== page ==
A few years ago, I worked with a client that won and then lost thirty customers all in the span of ten months. The deal was they had bought the customer base of a company that as going out of business. They also hired a few key people from that company to help with the transition of bringing that customer base into their facility. The good news was that they successfully moved almost all the key customers into the company. The bad news is that a few months later they were all gone. They had lost all the customers they had attained.
“Why did this happen?’ I can hear you asking, simple, they paid no attention to the silence. The fact is their delivery performance had always been deplorable. Their on-time delivery performance was less than eighty three percent (which by the way is the industry average). But that’s not the worst part of this story, the worst part is that they didn’t care that their performance was so poor. When we tried to tell them, they were going to lose customers if they didn’t start delivering on time, they scoffed and said they’d had customers for years and those customers never complained about it. Which, was actually true, because for whatever reason those customers stayed with them until they couldn’t take it anymore, and since their current overall sales number was less than half of what it had once been, I would guess that the customers did care. They had just given up complaining to them years before and now they were slowly one by one leaving them.
As for the thirty new customers, they had options. Those first orders from them, as are all first orders, were audition orders to see how they would perform, and alas they performed miserably and lost those customers rather quickly because those customers, were not invested enough, did not care enough to complain.
Which is the point of this column. When customers stop complaining it can only mean one of two things. The first being that your company is now performing better, and they have nothing more to complain about; and the second being that your service is not improving, they are tired of putting up with your poor service, and they are slowing moving away. In short, they don’t even care enough to complain. Yikes!
They key here, is to figure out which is which. But if your performance has not improved it’s a pretty good indicator that they are not bothering to complain any longer and are simply voting with their feet.
Here are a few indicators to help you realize when this is happening:
- Your sales person is having a difficult time getting appointments with their buyers. They always seem to be too busy to talk no matter how much she tries to get in through to them they don’t pick up the phone or return her calls and emails.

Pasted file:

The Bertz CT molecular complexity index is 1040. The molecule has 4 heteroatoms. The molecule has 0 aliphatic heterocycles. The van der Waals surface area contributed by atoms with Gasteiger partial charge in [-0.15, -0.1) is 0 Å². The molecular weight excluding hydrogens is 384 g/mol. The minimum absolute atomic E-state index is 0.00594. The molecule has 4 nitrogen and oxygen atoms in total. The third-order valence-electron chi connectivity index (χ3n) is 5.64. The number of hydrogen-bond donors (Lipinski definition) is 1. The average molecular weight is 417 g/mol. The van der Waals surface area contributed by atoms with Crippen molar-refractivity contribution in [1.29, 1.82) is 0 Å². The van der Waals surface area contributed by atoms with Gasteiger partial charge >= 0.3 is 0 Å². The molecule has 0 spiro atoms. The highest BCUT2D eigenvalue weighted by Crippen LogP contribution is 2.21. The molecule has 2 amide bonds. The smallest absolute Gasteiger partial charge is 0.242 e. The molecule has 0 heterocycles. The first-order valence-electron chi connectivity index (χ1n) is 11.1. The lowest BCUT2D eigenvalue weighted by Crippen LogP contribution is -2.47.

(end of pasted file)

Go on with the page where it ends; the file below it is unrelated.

- The number of orders they place is slowly going down. Not significantly at first because it takes time to replace a vendor with legacy parts, but your customer is slowly moving part numbers away from you.
- When they do finally talk with your people, there is never talk about the future. They just make small talk about the weather of sports or whatever, but never about where their company is going. That’s a sure sign that they don’t plan to have a future with you.
- You have not seen any new part numbers or projects in months. I can assure you that they have new projects and part numbers, but once again you are not being considered a part of their future.
- You are not invited to vendor conferences. This is an obvious one. Many of the better companies hold vendor conferences bringing in all their preferred vendors to discuss where they are today and where they will be in the future. But once again they will only invite those vendors who will be part of their future. And, your company not being invited to those vendor days is a pretty good indicator that you are on your way out.
If your company is experiencing any of these subtle clues. Or if you have stopped hearing complaints from your customers, then you’d better start worrying because in this case, no news is not good news and silence is definitely not golden, so you’d better start hearing the silence and put together an all hands on deck emergency plan to start winning those customers back, before it’s too late. It’s only common sense.